- The Washington Times - Saturday, October 22, 2005

Kansas Attorney General Phill Kline said his office has taken the unusual move of reviewing state birth records for signs of suspected child abuse. So far, his office has found 62 such cases.

The cases, announced Tuesday, have been turned over to local prosecutors, who will investigate to determine whether the births — which were all to girls ages 10 to 15 — were associated with rape, incest or abuse.

On average, the fathers were seven years older than the girls.

“Many children are frightened and terrified to report their own abuse, and they suffer in silence,” said Mr. Kline, who serves as co-chairman of the National Association of Attorneys General Sex Predator Task Force. “[W]e are ensuring their cry for help is heard and acted on.”

Pro-life advocates praised Mr. Kline’s tactic.

Adult sexual abuse of young girls “is a massive problem and very few people in this country have had the guts to stand up and do what Phill Kline is doing,” said Mark Krutcher, president of Life Dynamics Inc. in Denton, Texas.

However, pro-choice advocates said Mr. Kline’s birth-record search is an attempt to justify his efforts in a separate legal case, in which he is seeking medical records of 90 women who had late-term abortions.

Mr. Kline is “really only interested in one thing — intimidating abortion providers and the women they service,” said Jana Mackey, a spokeswoman for the National Organization for Women.

“We recognize and fully support the responsibility the attorney general has to investigate crimes against children,” said Peter Brownlie, chief executive of Planned Parenthood of Kansas and Mid-Missouri. But going after public birth records is not the same as “trying to invade the medical privacy of women who are not a subject of investigation.”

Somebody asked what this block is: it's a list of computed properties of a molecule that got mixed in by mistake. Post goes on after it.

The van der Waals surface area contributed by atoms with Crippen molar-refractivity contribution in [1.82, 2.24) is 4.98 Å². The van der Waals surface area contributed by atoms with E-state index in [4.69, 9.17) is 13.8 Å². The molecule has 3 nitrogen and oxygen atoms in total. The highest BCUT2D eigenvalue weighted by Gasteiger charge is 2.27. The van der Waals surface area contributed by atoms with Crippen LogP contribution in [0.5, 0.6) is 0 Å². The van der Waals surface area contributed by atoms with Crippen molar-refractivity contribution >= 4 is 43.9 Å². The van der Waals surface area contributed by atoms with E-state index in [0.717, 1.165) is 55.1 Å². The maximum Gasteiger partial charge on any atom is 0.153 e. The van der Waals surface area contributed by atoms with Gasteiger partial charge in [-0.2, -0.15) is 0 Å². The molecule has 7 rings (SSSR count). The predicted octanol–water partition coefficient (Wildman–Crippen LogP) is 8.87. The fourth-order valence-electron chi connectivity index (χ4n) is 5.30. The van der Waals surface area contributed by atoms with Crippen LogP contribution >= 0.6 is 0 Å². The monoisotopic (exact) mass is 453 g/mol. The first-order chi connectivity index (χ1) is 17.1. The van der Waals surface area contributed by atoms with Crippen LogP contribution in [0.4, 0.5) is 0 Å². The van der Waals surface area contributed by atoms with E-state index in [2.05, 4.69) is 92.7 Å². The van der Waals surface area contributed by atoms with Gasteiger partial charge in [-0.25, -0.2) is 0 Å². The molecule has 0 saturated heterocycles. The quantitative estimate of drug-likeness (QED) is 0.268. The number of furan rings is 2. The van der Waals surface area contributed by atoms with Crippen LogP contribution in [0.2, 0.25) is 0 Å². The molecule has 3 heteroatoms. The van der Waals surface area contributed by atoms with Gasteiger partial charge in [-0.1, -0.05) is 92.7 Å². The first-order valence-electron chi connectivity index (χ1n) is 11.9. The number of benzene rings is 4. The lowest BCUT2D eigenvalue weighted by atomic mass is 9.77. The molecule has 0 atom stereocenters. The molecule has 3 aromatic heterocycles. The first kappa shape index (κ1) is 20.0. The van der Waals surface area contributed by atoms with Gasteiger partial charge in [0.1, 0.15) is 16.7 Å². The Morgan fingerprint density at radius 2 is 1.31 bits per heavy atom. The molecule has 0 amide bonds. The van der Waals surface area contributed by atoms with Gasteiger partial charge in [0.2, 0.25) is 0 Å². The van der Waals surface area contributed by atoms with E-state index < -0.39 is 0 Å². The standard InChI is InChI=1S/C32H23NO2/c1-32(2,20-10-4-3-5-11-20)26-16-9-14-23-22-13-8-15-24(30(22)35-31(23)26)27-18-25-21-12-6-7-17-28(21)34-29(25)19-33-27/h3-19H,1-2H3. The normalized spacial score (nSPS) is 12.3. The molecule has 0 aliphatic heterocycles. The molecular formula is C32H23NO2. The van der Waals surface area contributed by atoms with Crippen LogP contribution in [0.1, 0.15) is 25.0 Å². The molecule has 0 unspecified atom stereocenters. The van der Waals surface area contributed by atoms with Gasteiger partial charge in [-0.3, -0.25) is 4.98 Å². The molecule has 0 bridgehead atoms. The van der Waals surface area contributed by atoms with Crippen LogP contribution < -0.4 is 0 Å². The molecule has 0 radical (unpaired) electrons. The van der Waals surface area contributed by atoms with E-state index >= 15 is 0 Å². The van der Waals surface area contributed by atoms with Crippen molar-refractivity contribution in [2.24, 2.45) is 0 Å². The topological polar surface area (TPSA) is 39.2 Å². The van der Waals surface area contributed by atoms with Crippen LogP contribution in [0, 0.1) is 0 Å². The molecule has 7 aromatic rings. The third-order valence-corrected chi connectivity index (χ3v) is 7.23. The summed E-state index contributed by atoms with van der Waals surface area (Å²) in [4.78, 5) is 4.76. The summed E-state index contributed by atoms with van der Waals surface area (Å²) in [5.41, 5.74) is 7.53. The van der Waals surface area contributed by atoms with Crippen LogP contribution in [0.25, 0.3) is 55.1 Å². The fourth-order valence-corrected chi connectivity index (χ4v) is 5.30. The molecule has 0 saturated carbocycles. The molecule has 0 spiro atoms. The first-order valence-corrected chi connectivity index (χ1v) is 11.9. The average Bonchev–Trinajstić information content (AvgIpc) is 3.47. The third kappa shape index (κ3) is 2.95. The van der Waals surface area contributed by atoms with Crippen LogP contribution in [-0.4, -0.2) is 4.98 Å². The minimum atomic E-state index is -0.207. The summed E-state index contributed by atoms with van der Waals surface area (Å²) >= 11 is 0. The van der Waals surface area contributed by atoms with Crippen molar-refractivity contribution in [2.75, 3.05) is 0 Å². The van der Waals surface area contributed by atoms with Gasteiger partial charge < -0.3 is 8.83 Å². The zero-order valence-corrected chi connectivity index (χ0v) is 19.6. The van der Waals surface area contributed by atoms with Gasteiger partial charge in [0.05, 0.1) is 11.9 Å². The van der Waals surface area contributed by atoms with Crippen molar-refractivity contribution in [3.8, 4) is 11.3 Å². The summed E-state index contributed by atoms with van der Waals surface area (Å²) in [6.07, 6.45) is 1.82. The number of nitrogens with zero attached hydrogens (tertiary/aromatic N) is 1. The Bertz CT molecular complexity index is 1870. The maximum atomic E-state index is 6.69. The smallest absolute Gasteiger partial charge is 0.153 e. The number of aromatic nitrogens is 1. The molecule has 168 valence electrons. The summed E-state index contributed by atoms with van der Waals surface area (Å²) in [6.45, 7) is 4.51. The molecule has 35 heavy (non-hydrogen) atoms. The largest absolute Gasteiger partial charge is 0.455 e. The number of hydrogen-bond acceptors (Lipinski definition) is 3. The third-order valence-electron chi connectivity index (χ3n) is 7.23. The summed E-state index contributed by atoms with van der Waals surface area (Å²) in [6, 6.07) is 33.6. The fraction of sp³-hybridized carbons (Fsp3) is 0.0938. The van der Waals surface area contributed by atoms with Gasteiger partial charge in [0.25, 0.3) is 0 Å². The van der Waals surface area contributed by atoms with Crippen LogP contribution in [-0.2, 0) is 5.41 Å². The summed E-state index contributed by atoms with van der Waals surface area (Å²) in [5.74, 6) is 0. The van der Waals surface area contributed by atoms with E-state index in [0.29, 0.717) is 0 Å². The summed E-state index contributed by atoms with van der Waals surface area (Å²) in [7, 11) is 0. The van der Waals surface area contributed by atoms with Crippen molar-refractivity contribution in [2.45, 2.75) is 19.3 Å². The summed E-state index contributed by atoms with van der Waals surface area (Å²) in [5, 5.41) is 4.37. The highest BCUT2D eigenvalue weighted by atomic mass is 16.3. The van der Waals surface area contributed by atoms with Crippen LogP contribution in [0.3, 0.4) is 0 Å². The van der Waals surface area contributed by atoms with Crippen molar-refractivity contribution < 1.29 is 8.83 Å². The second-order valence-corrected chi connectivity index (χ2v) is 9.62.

This year, Planned Parenthood of Kansas and Mid-Missouri in Overland Park and Women’s Health Care Services in Wichita said they had been ordered to turn over medical records to investigators.

Mr. Kline says the subpoenaed records probably contain evidence of child rape or illegal abortions.

The matter is now before the Kansas Supreme Court.

In Kansas, the age of consent for sexual intercourse is 16. All of the 62 mothers identified in the birth-records search were age 15 or younger. Thirty were ages 10 to 13.

In 16 cases where the mother was 13 or younger, the father was “unknown.” This may mean the father is someone the girl is afraid to identify, Mr. Kline said.

Family Research Council analysts Bill Saunders and Patrick Trueman said searching birth records was an unusual but “reasonable” tactic to fight child sex abuse.

“The point is that, if it’s an underage girl [who has given birth], it’s by definition sexual abuse,” Mr. Saunders said.

“We have the blinders up on child sex abuse, and that’s why child sex abuse is growing so astronomically,” Mr. Trueman said, adding that Mr. Kline is “being very proactive.”

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